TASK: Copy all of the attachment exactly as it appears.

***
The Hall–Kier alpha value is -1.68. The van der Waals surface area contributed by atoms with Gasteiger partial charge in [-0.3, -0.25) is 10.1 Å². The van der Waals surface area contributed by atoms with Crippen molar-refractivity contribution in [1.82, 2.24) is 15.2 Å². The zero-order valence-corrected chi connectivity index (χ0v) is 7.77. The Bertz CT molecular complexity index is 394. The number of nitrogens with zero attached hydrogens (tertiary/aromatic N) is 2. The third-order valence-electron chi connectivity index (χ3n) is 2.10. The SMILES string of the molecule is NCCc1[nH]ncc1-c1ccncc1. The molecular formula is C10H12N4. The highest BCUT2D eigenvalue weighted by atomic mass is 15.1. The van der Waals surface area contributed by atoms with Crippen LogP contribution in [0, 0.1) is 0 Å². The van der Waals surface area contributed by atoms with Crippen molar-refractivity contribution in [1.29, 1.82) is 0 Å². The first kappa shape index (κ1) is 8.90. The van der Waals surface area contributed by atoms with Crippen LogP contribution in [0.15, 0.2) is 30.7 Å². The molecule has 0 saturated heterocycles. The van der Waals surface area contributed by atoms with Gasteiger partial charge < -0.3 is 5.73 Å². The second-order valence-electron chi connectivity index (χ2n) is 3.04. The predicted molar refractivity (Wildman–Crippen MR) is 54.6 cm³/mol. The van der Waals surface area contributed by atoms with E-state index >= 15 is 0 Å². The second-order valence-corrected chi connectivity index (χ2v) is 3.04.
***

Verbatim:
The Hall–Kier alpha value is -1.68. The van der Waals surface area contributed by atoms with Gasteiger partial charge in [-0.3, -0.25) is 10.1 Å². The van der Waals surface area contributed by atoms with Crippen molar-refractivity contribution in [1.82, 2.24) is 15.2 Å². The zero-order valence-corrected chi connectivity index (χ0v) is 7.77. The Bertz CT molecular complexity index is 394. The number of nitrogens with zero attached hydrogens (tertiary/aromatic N) is 2. The third-order valence-electron chi connectivity index (χ3n) is 2.10. The SMILES string of the molecule is NCCc1[nH]ncc1-c1ccncc1. The molecular formula is C10H12N4. The highest BCUT2D eigenvalue weighted by atomic mass is 15.1. The van der Waals surface area contributed by atoms with Crippen LogP contribution in [0, 0.1) is 0 Å². The van der Waals surface area contributed by atoms with Crippen molar-refractivity contribution in [1.29, 1.82) is 0 Å². The first kappa shape index (κ1) is 8.90. The van der Waals surface area contributed by atoms with Crippen LogP contribution in [0.15, 0.2) is 30.7 Å². The molecule has 0 saturated heterocycles. The van der Waals surface area contributed by atoms with Gasteiger partial charge < -0.3 is 5.73 Å². The second-order valence-electron chi connectivity index (χ2n) is 3.04. The predicted molar refractivity (Wildman–Crippen MR) is 54.6 cm³/mol. The van der Waals surface area contributed by atoms with E-state index >= 15 is 0 Å². The second-order valence-corrected chi connectivity index (χ2v) is 3.04.